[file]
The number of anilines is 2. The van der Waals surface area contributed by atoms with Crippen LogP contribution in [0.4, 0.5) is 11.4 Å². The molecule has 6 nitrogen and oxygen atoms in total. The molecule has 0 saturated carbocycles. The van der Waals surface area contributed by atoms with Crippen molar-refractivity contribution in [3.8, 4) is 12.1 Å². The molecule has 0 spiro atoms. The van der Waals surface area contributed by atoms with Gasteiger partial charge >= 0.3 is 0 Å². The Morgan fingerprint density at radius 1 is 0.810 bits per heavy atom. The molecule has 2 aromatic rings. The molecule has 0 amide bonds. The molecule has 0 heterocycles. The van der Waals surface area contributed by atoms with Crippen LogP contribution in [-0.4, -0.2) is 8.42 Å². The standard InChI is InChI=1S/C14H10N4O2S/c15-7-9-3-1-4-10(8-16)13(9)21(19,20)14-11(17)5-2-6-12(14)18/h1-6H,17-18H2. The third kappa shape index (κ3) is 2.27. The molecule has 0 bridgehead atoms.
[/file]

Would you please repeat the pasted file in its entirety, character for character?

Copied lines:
The number of anilines is 2. The van der Waals surface area contributed by atoms with Crippen LogP contribution in [0.4, 0.5) is 11.4 Å². The molecule has 6 nitrogen and oxygen atoms in total. The molecule has 0 saturated carbocycles. The van der Waals surface area contributed by atoms with Crippen molar-refractivity contribution in [3.8, 4) is 12.1 Å². The molecule has 0 spiro atoms. The van der Waals surface area contributed by atoms with Gasteiger partial charge >= 0.3 is 0 Å². The Morgan fingerprint density at radius 1 is 0.810 bits per heavy atom. The molecule has 2 aromatic rings. The molecule has 0 amide bonds. The molecule has 0 heterocycles. The van der Waals surface area contributed by atoms with Crippen LogP contribution in [-0.4, -0.2) is 8.42 Å². The standard InChI is InChI=1S/C14H10N4O2S/c15-7-9-3-1-4-10(8-16)13(9)21(19,20)14-11(17)5-2-6-12(14)18/h1-6H,17-18H2. The third kappa shape index (κ3) is 2.27. The molecule has 0 bridgehead atoms.